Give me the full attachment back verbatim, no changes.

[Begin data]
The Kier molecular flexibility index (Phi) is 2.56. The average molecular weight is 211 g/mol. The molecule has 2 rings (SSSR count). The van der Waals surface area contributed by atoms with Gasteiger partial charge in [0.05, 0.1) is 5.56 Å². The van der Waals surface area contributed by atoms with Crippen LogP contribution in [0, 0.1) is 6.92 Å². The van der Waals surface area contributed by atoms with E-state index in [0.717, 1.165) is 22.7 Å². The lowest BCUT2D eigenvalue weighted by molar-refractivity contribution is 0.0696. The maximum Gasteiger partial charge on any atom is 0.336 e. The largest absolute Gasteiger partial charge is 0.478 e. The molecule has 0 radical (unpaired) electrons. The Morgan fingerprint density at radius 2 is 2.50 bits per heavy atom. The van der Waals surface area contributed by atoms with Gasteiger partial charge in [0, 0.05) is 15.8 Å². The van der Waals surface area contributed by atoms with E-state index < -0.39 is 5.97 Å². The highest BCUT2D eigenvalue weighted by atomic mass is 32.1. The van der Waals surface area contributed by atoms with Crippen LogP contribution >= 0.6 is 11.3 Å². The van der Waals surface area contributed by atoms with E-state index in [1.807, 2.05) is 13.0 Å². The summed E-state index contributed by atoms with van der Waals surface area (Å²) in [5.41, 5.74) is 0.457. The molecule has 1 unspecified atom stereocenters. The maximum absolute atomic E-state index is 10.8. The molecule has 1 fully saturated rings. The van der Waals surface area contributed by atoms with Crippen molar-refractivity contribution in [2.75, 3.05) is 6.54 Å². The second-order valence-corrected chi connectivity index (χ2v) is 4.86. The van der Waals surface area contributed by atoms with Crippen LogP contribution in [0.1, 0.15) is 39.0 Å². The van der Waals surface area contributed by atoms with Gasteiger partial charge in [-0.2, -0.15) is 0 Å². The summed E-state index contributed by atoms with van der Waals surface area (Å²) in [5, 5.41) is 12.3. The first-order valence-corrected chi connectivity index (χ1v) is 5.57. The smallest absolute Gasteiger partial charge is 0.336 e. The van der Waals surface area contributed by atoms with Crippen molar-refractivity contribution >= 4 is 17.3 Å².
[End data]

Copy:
The Kier molecular flexibility index (Phi) is 2.56. The average molecular weight is 211 g/mol. The molecule has 2 rings (SSSR count). The van der Waals surface area contributed by atoms with Gasteiger partial charge in [0.05, 0.1) is 5.56 Å². The van der Waals surface area contributed by atoms with Crippen LogP contribution in [0, 0.1) is 6.92 Å². The van der Waals surface area contributed by atoms with E-state index in [0.717, 1.165) is 22.7 Å². The lowest BCUT2D eigenvalue weighted by molar-refractivity contribution is 0.0696. The maximum Gasteiger partial charge on any atom is 0.336 e. The largest absolute Gasteiger partial charge is 0.478 e. The molecule has 0 radical (unpaired) electrons. The Morgan fingerprint density at radius 2 is 2.50 bits per heavy atom. The van der Waals surface area contributed by atoms with Gasteiger partial charge in [0, 0.05) is 15.8 Å². The van der Waals surface area contributed by atoms with E-state index < -0.39 is 5.97 Å². The highest BCUT2D eigenvalue weighted by atomic mass is 32.1. The van der Waals surface area contributed by atoms with Crippen LogP contribution >= 0.6 is 11.3 Å². The van der Waals surface area contributed by atoms with E-state index in [1.807, 2.05) is 13.0 Å². The summed E-state index contributed by atoms with van der Waals surface area (Å²) in [5.41, 5.74) is 0.457. The molecule has 1 unspecified atom stereocenters. The maximum absolute atomic E-state index is 10.8. The molecule has 1 fully saturated rings. The van der Waals surface area contributed by atoms with Crippen molar-refractivity contribution in [2.75, 3.05) is 6.54 Å². The second-order valence-corrected chi connectivity index (χ2v) is 4.86. The van der Waals surface area contributed by atoms with Crippen LogP contribution in [0.1, 0.15) is 39.0 Å². The van der Waals surface area contributed by atoms with Gasteiger partial charge in [-0.2, -0.15) is 0 Å². The summed E-state index contributed by atoms with van der Waals surface area (Å²) in [5, 5.41) is 12.3. The first-order valence-corrected chi connectivity index (χ1v) is 5.57. The smallest absolute Gasteiger partial charge is 0.336 e. The van der Waals surface area contributed by atoms with Crippen molar-refractivity contribution >= 4 is 17.3 Å².